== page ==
Dihedron
Set of regular ngonal dihedra  

Example hexagonal dihedron on a sphere  
Type  Regular polyhedron or spherical tiling 
Faces  2 ngons 
Edges  n 
Vertices  n 
Vertex configuration  n.n 
Wythoff symbol  2  n 2 
Schläfli symbol  {n,2} 
Coxeter diagram 

Symmetry group  D_{nh}, [2,n], (*22n), order 4n 
Rotation group  D_{n}, [2,n]^{+}, (22n), order 2n 
Dual polyhedron  hosohedron 
A dihedron is a type of polyhedron, made of two polygon faces which share the same set of edges. In threedimensional Euclidean space, it is degenerate if its faces are flat, while in threedimensional spherical space, a dihedron with flat faces can be thought of as a lens, an example of which is the fundamental domain of a lens space L(p,q).^{[1]} Dihedra have also been called bihedra,^{[2]} flat polyhedra,^{[3]} or doubly covered polygons.^{[3]}
A regular dihedron is the dihedron formed by two regular polygons, which may be described by the Schläfli symbol {n,2}.^{[4]} As a spherical polyhedron, each polygon of such a dihedron fills a hemisphere, with a regular ngon on a great circle equator between them.
The dual of a ngonal dihedron is the ngonal hosohedron, where n digon faces share two vertices.
As a polyhedron
A dihedron can be considered a degenerate prism consisting of two (planar) nsided polygons connected "backtoback", so that the resulting object has no depth. The polygons must be congruent, but glued in such a way that one is the mirror image of the other.
Dihedra can arise from Alexandrov's uniqueness theorem, which characterizes the distances on the surface of any convex polyhedron as being locally Euclidean except at a finite number of points with positive angular defect summing to 4π. This characterization holds also for the distances on the surface of a dihedron, so the statement of Alexandrov's theorem requires that dihedra be considered to be convex polyhedra.^{[5]}
As a tiling on a sphere
As a spherical tiling, a dihedron can exist as nondegenerate form, with two nsided faces covering the sphere, each face being a hemisphere, and vertices around a great circle. (It is regular if the vertices are equally spaced.)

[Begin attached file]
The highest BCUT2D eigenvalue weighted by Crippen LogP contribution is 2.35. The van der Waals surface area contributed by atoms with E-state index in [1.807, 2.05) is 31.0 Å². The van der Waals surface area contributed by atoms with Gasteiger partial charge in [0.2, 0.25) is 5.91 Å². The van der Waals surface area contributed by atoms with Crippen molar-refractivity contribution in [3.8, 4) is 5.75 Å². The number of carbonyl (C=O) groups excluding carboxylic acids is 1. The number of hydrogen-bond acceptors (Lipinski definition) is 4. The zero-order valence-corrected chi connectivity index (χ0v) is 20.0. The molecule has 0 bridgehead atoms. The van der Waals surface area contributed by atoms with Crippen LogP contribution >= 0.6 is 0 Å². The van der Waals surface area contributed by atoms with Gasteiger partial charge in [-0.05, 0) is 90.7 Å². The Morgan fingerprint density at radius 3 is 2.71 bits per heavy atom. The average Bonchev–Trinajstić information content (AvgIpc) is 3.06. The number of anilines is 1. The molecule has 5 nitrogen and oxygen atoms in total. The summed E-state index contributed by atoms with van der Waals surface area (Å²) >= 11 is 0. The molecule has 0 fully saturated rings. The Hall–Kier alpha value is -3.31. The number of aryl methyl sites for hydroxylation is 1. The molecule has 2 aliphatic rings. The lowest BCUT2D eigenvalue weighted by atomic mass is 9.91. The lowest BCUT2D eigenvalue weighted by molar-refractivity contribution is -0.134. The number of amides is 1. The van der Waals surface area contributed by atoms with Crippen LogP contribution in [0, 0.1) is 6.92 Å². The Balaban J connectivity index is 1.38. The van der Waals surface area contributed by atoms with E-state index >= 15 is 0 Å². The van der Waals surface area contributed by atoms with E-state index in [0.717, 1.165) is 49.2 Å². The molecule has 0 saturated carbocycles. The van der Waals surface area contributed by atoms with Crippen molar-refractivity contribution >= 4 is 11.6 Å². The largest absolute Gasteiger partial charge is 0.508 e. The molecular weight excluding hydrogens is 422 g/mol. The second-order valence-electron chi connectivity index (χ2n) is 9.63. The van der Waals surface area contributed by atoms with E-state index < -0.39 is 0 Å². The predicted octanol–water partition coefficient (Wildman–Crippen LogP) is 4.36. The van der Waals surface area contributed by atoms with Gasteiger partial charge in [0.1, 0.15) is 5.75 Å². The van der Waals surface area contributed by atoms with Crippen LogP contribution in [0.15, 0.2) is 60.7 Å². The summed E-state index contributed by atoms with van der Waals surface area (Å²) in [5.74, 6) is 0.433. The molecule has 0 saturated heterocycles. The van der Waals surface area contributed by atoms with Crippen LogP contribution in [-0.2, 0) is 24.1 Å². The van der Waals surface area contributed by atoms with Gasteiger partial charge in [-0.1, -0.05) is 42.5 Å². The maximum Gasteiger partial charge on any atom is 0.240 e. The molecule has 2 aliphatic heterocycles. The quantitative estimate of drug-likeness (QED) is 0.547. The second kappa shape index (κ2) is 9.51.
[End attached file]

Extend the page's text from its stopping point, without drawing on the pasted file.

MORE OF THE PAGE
The regular polyhedron {2,2} is selfdual, and is both a hosohedron and a dihedron.
Image  
Schläfli  {2,2}  {3,2}  {4,2}  {5,2}  {6,2}... 

Coxeter  
Faces  2 {2}  2 {3}  2 {4}  2 {5}  2 {6} 
Edges and vertices 
2  3  4  5  6 
Apeirogonal dihedron
In the limit the dihedron becomes an apeirogonal dihedron as a 2dimensional tessellation:
Ditopes
A regular ditope is an ndimensional analogue of a dihedron, with Schläfli symbol {p,...q,r,2}. It has two facets, {p,...q,r}, which share all ridges, {p,...q} in common.^{[6]}
See also
References
 ↑ Gausmann, Evelise; Roland Lehoucq; JeanPierre Luminet; JeanPhilippe Uzan; Jeffrey Weeks (2001). "Topological Lensing in Spherical Spaces". Classical and Quantum Gravity. 18: 5155–5186. arXiv:grqc/0106033. Bibcode:2001CQGra..18.5155G. doi:10.1088/02649381/18/23/311.
 ↑ Kántor, S. (2003), "On the volume of unbounded polyhedra in the hyperbolic space" (PDF), Beiträge zur Algebra und Geometrie, 44 (1): 145–154, MR 1990989 .
 1 2 O'Rourke, Joseph (2010), Flat zipperunfolding pairs for Platonic solids, arXiv:1010.2450, Bibcode:2010arXiv1010.2450O
 ↑ Coxeter, H. S. M., Regular Polytopes (3rd ed.), Dover Publications Inc., p. 12, ISBN 0486614808
 ↑ O'Rourke, Joseph (2010), On flat polyhedra deriving from Alexandrov's theorem, arXiv:1007.2016, Bibcode:2010arXiv1007.2016O
 ↑ McMullen, Peter; Schulte, Egon (December 2002), Abstract Regular Polytopes (1st ed.), Cambridge University Press, p. 158, ISBN 0521814960